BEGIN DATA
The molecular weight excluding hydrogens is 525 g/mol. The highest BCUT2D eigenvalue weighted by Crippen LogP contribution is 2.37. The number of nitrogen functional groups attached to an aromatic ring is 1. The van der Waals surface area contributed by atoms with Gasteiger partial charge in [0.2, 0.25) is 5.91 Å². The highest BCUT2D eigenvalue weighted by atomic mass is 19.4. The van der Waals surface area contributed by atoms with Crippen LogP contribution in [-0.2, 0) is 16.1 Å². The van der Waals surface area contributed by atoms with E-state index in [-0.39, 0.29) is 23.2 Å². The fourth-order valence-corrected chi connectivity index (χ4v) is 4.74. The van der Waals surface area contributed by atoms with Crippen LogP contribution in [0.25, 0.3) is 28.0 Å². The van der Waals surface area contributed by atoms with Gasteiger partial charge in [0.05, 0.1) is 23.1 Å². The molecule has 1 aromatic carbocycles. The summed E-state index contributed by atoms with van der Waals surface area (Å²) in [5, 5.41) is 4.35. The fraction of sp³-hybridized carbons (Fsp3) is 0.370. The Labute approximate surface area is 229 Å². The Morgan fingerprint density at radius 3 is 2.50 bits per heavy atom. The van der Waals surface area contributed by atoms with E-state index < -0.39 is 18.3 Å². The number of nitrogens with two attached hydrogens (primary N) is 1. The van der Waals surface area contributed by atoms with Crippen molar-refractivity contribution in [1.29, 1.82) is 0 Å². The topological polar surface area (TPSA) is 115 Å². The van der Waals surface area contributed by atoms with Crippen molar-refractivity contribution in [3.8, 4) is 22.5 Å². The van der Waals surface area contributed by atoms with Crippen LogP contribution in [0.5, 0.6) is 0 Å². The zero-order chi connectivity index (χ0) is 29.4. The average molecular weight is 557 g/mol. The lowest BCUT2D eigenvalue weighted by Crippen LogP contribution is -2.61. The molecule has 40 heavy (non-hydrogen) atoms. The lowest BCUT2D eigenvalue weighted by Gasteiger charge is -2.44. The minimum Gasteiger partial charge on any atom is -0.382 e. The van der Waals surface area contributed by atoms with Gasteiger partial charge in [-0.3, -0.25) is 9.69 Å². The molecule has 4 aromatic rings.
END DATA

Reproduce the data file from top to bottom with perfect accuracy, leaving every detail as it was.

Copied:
The molecular weight excluding hydrogens is 525 g/mol. The highest BCUT2D eigenvalue weighted by Crippen LogP contribution is 2.37. The number of nitrogen functional groups attached to an aromatic ring is 1. The van der Waals surface area contributed by atoms with Gasteiger partial charge in [0.2, 0.25) is 5.91 Å². The highest BCUT2D eigenvalue weighted by atomic mass is 19.4. The van der Waals surface area contributed by atoms with Crippen LogP contribution in [-0.2, 0) is 16.1 Å². The van der Waals surface area contributed by atoms with E-state index in [-0.39, 0.29) is 23.2 Å². The fourth-order valence-corrected chi connectivity index (χ4v) is 4.74. The van der Waals surface area contributed by atoms with Crippen LogP contribution in [0.25, 0.3) is 28.0 Å². The van der Waals surface area contributed by atoms with Gasteiger partial charge in [0.05, 0.1) is 23.1 Å². The molecule has 1 aromatic carbocycles. The summed E-state index contributed by atoms with van der Waals surface area (Å²) in [5, 5.41) is 4.35. The fraction of sp³-hybridized carbons (Fsp3) is 0.370. The Labute approximate surface area is 229 Å². The Morgan fingerprint density at radius 3 is 2.50 bits per heavy atom. The van der Waals surface area contributed by atoms with E-state index < -0.39 is 18.3 Å². The number of nitrogens with two attached hydrogens (primary N) is 1. The van der Waals surface area contributed by atoms with Crippen molar-refractivity contribution in [1.29, 1.82) is 0 Å². The topological polar surface area (TPSA) is 115 Å². The van der Waals surface area contributed by atoms with Crippen molar-refractivity contribution in [3.8, 4) is 22.5 Å². The van der Waals surface area contributed by atoms with Crippen LogP contribution in [0.5, 0.6) is 0 Å². The zero-order chi connectivity index (χ0) is 29.4. The average molecular weight is 557 g/mol. The lowest BCUT2D eigenvalue weighted by Crippen LogP contribution is -2.61. The molecule has 40 heavy (non-hydrogen) atoms. The lowest BCUT2D eigenvalue weighted by Gasteiger charge is -2.44. The minimum Gasteiger partial charge on any atom is -0.382 e. The van der Waals surface area contributed by atoms with Gasteiger partial charge in [-0.3, -0.25) is 9.69 Å². The molecule has 4 aromatic rings.